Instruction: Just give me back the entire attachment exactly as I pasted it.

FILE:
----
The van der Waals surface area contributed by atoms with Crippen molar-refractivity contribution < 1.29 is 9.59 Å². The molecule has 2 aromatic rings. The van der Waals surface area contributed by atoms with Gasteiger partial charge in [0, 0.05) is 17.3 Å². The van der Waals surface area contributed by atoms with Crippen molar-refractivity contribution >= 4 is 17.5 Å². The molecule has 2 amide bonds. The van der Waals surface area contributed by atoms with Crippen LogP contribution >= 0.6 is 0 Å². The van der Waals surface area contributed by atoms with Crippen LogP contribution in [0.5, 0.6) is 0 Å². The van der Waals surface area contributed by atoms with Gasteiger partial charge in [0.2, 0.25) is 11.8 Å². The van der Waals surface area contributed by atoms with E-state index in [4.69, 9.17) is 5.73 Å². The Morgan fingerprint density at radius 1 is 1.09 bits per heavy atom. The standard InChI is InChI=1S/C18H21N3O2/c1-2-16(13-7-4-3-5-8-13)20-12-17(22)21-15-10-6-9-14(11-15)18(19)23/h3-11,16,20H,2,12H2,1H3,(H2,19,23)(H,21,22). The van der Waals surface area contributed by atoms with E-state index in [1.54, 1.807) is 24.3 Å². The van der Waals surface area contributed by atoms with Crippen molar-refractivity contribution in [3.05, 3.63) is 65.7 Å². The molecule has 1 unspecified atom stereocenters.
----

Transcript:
The van der Waals surface area contributed by atoms with Crippen molar-refractivity contribution < 1.29 is 9.59 Å². The molecule has 2 aromatic rings. The van der Waals surface area contributed by atoms with Gasteiger partial charge in [0, 0.05) is 17.3 Å². The van der Waals surface area contributed by atoms with Crippen molar-refractivity contribution >= 4 is 17.5 Å². The molecule has 2 amide bonds. The van der Waals surface area contributed by atoms with Crippen LogP contribution >= 0.6 is 0 Å². The van der Waals surface area contributed by atoms with Crippen LogP contribution in [0.5, 0.6) is 0 Å². The van der Waals surface area contributed by atoms with Gasteiger partial charge in [0.2, 0.25) is 11.8 Å². The van der Waals surface area contributed by atoms with E-state index in [4.69, 9.17) is 5.73 Å². The Morgan fingerprint density at radius 1 is 1.09 bits per heavy atom. The standard InChI is InChI=1S/C18H21N3O2/c1-2-16(13-7-4-3-5-8-13)20-12-17(22)21-15-10-6-9-14(11-15)18(19)23/h3-11,16,20H,2,12H2,1H3,(H2,19,23)(H,21,22). The van der Waals surface area contributed by atoms with E-state index in [1.54, 1.807) is 24.3 Å². The van der Waals surface area contributed by atoms with Crippen molar-refractivity contribution in [3.05, 3.63) is 65.7 Å². The molecule has 1 unspecified atom stereocenters.